LA Comment re Inheritance Tax Changes


Move over, Darling.

  

In his pre-Budget speech today, the Chancellor, Alistair Darling, announced a change to the Inheritance Tax (IHT) regime which has been universally reported in the press as an “Inheritance Tax Cut”.

 

Sadly, it is nothing of the kind.

 

In order to understand what the government has actually done, it is necessary to understand how IHT affects most families.

 

IHT is a tax charged on the value of a person’s estate at the date of their death. It is charged at a flat rate of 40% on all value over and above the threshold which (this current year) is set at £300,000. Each person has their own threshold and, of course, married couple or civil partners have two between them and although all transfers between spouses (provided they are UK domiciles) are entirely exempt from IHT, when the first spouse dies, one threshold is lost

 

The effect of IHT then is that of a generational tax, i.e, the burden falls on the children who have to pay the tax on all value over £300,000 when the last surviving parent has died.

 

The lost threshold can be saved by the expedient of a trust arrangement in the Wills which will preserve both thresholds even after the death of the first spouse and thus enable the surviving spouse to bequeath twice the threshold upon his or her death.

 

In the current year, two thresholds equals £600,000 – the exact same amount which the government has triumphantly announced as a “tax cut”.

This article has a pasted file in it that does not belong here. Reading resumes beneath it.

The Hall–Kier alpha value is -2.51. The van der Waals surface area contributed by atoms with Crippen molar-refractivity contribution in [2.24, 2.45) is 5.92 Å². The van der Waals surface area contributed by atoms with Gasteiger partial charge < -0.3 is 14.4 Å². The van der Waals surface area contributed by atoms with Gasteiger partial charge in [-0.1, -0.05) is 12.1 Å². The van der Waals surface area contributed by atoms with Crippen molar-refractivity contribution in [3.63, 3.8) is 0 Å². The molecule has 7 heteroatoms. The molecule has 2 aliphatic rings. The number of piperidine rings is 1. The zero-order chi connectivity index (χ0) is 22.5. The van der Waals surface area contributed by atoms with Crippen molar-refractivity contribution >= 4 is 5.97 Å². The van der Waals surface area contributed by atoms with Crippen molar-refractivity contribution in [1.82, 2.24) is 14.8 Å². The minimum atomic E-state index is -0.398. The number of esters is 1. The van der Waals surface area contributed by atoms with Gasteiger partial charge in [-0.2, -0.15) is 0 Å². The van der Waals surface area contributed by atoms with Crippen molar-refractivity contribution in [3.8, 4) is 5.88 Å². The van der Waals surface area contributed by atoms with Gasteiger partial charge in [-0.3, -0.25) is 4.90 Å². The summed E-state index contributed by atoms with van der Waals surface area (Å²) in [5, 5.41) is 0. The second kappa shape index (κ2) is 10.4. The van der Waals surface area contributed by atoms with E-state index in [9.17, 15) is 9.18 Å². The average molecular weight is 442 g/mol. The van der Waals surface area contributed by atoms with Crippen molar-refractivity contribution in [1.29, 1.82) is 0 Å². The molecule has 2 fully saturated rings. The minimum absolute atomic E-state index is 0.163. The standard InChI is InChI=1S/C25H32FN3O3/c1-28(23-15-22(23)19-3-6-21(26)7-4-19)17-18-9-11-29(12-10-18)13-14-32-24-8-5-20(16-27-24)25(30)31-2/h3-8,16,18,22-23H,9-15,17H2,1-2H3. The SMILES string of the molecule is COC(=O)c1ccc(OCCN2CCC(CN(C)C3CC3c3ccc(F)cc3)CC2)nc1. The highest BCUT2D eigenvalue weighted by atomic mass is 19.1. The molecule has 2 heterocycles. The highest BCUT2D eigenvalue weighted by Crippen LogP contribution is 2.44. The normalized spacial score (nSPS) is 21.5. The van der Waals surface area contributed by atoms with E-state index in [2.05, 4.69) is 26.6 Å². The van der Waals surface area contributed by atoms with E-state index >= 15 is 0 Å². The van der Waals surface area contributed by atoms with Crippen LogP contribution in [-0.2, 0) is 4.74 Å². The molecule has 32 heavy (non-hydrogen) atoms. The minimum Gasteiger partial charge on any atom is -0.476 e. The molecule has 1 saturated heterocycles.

In fact, what the government has done is simply remove the necessity for the trust arrangements in the Wills in order to preserve this extra threshold. It is neither a cut in the rate of the tax or an increase of the threshold level at which the tax bites. It is, it seems, a sleight-of-hand designed to deflect growing pressure for reform of the entire IHT regime while giving an appearance of ‘doing something’.

 

Some families may experience some marginal benefit from not having to pay the legal and administrative costs of the creating the will trusts but this must be balanced against the cost to those people who have paid good money for such arrangement and will now likely have to pay again in order to undo them.

 

Of course, single people are left precisely where they were.

 

The government may feel that it has bounded away from danger without any real cost. They must not be allowed to get away with basking in the misleading press headlines. Pressure must be maintained on the government to substantially and realistically raise the threshold for IHT (so that the burden of it is lifted from the vast majority of ordinary people) or, better still, abolish this iniquitous and wicked ‘generation’ tax completely.

  

David Carr

9th October 2007.

        

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